Lappano: There certainly is a cost premium, but it’s hard to quantify because there are so many different ways to comply with the code. For example, if you have a lot of private offices, the switched receptacles in each of them could be controlled individually based on whether the office is occupied, or they all could be switched on/off together based on timeclock controls. Generally, the receptacles piggyback onto the local occupancy sensor control, so the cost is generally either an additional or upgraded controller/power pack that controls both lighting and receptacles, as well as some additional branch circuit wiring if you have a mixture of switched and unswitched receptacles.

Q: As the design engineer, how often do you review the final commissioning reports? Do you require this?

Chow: Design engineers should review the final commissioning reports. They usually are copied on the distribution of the final commissioning report. A properly commissioned project has the commissioning authority (CxA) contracted directly for the owner and engaged at the predesign phase. The design engineers are working with the CxA throughout the design process. The CxA also reviews (but does not approve) shop drawings and submittals. The commissioning process consists of a team and the CxA and design engineers are both involved throughout the entire project.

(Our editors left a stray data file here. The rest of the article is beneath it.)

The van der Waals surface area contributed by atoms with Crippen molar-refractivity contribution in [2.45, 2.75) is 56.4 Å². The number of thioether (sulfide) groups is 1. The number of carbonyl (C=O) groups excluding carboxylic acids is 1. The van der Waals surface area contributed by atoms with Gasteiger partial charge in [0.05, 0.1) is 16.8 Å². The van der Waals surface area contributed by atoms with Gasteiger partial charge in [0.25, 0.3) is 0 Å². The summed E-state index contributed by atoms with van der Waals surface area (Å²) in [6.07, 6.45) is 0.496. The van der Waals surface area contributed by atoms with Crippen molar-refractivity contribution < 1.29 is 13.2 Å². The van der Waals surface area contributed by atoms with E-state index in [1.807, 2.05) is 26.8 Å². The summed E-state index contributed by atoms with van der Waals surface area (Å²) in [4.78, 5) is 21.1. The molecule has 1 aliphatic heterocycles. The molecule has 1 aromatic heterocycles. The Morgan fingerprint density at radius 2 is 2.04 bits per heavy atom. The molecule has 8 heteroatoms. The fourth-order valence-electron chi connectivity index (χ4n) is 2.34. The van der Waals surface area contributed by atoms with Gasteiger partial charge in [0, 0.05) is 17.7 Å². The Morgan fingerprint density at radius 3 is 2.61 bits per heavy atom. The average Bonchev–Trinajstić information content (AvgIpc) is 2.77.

Q: Regarding T24, we’ve been doing plug loads in California. Glad to see that ASHRAE also has this included in 90.1. Do you see the rest of the country improving (getting better) for lighting controls based on the clients and also regulatory agencies?

Lappano: While there are certainly owners/clients who are driving a demand for more advanced lighting/plug load controls, I see states and local jurisdictions being the major driver. As the latest energy codes and standards (which continue to drive down energy use) get adopted by local jurisdictions, we have seen much more widespread application of more advanced controls like plug-load control.

Q: When you split the receptacles into one switched and the other unswitched, do you need to count each half as 180 VA for code calculations?

Lappano: NFPA 70-2017: National Electrical Code (NEC) treats duplex receptacles the same regardless of whether they are fully or partially switched. Therefore, for the purpose of electrical load calculations, no change is needed in terms of what load is assigned to each receptacle.

Q: What is the marking requirement for automatically controlled receptacles?

Lappano: NEC Article 406.3(E) lists the requirements for marking controlled receptacles. It notes that each controlled outlet should be indicated with a symbol they provide (it looks like an on/off symbol) as well as the word “Controlled.”

Q: Some receptacles are for after-hours maintenance use. Are these able to be resolved with the 50% control requirement? Is that a design/predesign issue?

Lappano: Even for receptacles that are switched, there should be some means to turn them on when occupants are present. If occupancy sensors are used for plug load control, then it’s fairly simple because the receptacles will turn on any time occupancy is detected (this would work for after-hours maintenance). Alternatively, if time-clock control is used, an override switch would need to be provided, which would be needed to energize receptacles outside of core operating hours. Also, since the requirement is for 50% of receptacles to be controlled, engineers can decide during the design process which receptacles are switched versus unswitched.